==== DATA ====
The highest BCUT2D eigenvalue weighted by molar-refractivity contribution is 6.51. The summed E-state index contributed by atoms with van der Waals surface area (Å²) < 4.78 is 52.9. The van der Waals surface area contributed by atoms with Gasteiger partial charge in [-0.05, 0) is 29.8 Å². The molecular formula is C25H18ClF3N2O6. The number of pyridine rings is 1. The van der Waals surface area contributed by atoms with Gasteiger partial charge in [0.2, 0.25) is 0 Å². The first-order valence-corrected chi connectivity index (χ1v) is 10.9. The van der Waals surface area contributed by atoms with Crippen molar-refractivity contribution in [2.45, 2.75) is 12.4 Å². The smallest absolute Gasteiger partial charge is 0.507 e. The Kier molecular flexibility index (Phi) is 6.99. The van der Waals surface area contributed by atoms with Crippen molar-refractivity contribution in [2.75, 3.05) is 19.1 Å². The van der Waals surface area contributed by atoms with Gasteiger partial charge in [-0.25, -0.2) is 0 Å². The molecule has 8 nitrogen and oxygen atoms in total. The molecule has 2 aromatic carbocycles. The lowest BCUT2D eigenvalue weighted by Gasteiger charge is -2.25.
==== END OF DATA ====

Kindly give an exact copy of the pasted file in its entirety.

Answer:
The highest BCUT2D eigenvalue weighted by molar-refractivity contribution is 6.51. The summed E-state index contributed by atoms with van der Waals surface area (Å²) < 4.78 is 52.9. The van der Waals surface area contributed by atoms with Gasteiger partial charge in [-0.05, 0) is 29.8 Å². The molecular formula is C25H18ClF3N2O6. The number of pyridine rings is 1. The van der Waals surface area contributed by atoms with Gasteiger partial charge in [0.2, 0.25) is 0 Å². The first-order valence-corrected chi connectivity index (χ1v) is 10.9. The van der Waals surface area contributed by atoms with Crippen molar-refractivity contribution in [2.45, 2.75) is 12.4 Å². The smallest absolute Gasteiger partial charge is 0.507 e. The Kier molecular flexibility index (Phi) is 6.99. The van der Waals surface area contributed by atoms with Crippen molar-refractivity contribution in [2.75, 3.05) is 19.1 Å². The van der Waals surface area contributed by atoms with Gasteiger partial charge in [-0.25, -0.2) is 0 Å². The molecule has 8 nitrogen and oxygen atoms in total. The molecule has 2 aromatic carbocycles. The lowest BCUT2D eigenvalue weighted by Gasteiger charge is -2.25.